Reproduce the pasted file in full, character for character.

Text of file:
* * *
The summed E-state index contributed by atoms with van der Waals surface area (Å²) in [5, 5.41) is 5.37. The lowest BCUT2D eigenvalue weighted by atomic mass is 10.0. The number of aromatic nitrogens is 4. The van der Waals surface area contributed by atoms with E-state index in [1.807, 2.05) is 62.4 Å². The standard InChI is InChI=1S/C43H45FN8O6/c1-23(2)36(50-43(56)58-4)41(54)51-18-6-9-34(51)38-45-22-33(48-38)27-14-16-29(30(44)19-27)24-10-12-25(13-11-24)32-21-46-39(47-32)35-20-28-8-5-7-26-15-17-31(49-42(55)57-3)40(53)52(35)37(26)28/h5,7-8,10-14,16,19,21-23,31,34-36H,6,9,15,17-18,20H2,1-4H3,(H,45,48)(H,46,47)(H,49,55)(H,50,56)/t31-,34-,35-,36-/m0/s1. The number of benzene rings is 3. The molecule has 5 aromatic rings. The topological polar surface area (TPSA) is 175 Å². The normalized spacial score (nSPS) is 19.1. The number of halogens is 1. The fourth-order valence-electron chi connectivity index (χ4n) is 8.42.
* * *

The summed E-state index contributed by atoms with van der Waals surface area (Å²) in [5, 5.41) is 5.37. The lowest BCUT2D eigenvalue weighted by atomic mass is 10.0. The number of aromatic nitrogens is 4. The van der Waals surface area contributed by atoms with E-state index in [1.807, 2.05) is 62.4 Å². The standard InChI is InChI=1S/C43H45FN8O6/c1-23(2)36(50-43(56)58-4)41(54)51-18-6-9-34(51)38-45-22-33(48-38)27-14-16-29(30(44)19-27)24-10-12-25(13-11-24)32-21-46-39(47-32)35-20-28-8-5-7-26-15-17-31(49-42(55)57-3)40(53)52(35)37(26)28/h5,7-8,10-14,16,19,21-23,31,34-36H,6,9,15,17-18,20H2,1-4H3,(H,45,48)(H,46,47)(H,49,55)(H,50,56)/t31-,34-,35-,36-/m0/s1. The number of benzene rings is 3. The molecule has 5 aromatic rings. The topological polar surface area (TPSA) is 175 Å². The normalized spacial score (nSPS) is 19.1. The number of halogens is 1. The fourth-order valence-electron chi connectivity index (χ4n) is 8.42.